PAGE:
Careful attention must be given to managing potential disputes in Private Public Partnership (PPP) projects. PPP projects are inherently complicated, and involve many contractual participants. There is no steadfast answer as to which type of resolution method will fit a particular situation. The ability to adequately resolve disputes, which may arise at any point in the PPP’s hierarchy, is critical to ensuring the long term viability and profitability of any project.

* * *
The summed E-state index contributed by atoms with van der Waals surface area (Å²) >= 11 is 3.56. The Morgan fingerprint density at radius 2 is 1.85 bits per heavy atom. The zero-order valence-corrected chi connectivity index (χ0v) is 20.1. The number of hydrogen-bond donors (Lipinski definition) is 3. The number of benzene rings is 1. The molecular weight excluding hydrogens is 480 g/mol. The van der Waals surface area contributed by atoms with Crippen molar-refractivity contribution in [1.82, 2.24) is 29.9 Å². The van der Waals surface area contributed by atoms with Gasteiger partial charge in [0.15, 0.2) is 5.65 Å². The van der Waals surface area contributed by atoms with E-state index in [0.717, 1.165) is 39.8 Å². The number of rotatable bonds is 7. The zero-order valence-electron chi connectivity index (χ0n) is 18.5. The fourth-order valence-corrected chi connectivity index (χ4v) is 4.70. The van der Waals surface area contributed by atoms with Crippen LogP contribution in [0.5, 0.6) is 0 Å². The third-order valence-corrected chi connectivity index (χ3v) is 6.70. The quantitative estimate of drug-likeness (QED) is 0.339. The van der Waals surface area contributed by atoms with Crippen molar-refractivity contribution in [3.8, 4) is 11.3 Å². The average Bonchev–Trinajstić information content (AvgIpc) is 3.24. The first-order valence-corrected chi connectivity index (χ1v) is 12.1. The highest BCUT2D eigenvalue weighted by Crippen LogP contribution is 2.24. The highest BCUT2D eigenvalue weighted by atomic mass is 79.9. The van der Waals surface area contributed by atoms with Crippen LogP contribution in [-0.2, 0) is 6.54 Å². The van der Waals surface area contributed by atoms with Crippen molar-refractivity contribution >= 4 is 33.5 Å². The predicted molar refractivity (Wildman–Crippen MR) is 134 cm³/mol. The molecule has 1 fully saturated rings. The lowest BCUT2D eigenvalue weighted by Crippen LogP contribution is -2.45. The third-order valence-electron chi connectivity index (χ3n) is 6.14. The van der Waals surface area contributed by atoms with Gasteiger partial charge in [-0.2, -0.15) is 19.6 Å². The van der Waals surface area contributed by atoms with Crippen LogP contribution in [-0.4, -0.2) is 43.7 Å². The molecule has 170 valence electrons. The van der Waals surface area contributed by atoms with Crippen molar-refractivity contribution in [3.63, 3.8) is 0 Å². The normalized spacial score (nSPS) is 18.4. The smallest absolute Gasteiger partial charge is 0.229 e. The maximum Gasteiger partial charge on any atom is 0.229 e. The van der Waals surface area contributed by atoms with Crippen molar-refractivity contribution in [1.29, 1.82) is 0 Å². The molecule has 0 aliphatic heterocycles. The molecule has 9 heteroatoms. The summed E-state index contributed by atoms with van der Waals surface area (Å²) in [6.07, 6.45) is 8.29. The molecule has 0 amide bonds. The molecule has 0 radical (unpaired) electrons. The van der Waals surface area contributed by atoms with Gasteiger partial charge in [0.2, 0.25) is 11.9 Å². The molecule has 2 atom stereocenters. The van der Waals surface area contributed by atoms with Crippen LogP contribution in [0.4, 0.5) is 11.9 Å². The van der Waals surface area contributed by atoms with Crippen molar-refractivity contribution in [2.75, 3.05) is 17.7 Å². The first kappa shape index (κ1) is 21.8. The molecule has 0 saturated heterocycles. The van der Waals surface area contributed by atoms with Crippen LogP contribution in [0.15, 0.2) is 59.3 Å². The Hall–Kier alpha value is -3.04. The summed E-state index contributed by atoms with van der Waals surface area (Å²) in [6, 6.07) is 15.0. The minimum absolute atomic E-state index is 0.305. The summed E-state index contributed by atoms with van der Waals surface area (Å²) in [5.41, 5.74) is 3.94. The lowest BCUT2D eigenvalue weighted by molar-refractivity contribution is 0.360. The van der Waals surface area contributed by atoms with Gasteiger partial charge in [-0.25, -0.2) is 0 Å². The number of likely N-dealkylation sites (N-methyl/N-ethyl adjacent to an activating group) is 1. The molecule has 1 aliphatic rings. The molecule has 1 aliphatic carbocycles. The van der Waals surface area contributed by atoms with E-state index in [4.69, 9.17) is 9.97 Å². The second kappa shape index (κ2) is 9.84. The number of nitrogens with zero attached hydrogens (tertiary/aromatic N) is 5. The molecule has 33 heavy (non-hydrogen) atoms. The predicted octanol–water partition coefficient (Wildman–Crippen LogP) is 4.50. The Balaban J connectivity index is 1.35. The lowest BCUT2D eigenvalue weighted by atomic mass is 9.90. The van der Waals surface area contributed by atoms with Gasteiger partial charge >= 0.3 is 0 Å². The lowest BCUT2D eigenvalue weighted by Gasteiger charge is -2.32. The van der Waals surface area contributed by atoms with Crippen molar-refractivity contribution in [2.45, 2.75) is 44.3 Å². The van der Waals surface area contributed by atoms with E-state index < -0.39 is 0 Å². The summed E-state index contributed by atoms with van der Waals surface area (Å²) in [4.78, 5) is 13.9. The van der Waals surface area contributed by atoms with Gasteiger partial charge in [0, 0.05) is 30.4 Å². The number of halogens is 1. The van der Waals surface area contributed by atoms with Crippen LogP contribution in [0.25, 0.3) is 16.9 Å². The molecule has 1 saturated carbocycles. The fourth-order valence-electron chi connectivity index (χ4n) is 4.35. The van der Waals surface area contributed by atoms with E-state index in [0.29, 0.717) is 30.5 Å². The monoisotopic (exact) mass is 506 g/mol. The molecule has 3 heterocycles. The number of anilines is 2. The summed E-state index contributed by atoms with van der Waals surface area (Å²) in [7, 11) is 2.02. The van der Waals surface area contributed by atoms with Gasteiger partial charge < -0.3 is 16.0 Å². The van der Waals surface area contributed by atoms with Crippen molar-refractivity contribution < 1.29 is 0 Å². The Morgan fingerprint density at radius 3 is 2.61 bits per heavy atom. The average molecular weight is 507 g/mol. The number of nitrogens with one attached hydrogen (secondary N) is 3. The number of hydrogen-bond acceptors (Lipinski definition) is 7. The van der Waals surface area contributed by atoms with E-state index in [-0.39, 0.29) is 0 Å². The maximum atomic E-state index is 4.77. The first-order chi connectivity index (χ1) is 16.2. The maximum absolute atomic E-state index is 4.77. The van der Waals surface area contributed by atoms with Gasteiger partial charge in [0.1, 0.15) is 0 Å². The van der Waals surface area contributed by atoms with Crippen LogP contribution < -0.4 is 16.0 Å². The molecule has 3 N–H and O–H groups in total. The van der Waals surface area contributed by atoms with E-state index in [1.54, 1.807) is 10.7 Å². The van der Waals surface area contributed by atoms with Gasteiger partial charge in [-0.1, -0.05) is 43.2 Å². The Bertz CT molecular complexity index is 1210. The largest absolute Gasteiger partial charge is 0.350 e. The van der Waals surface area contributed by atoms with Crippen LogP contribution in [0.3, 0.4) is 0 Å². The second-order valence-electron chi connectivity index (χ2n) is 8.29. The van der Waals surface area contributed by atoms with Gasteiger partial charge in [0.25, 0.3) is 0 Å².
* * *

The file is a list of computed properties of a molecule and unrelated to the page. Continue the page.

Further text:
In a typical PPP project, the master agreement represents a contract between the municipal government and a private consortium working to design, build, and operate the project. The private consortium will normally create a new entity, called a “special purpose vehicle” (SPV), solely for this undertaking. The SPV will be governed by a separate contract which will outline the rights and obligations of the private consortium’s members (a shareholders’ agreement). The SPV will then enter into various contracts, such as with a construction contractor, to build the project. The contractor will then enter into various sub-contracts, and these sub-contractors will frequently enter into sub-sub-contracts to accomplish particular tasks.
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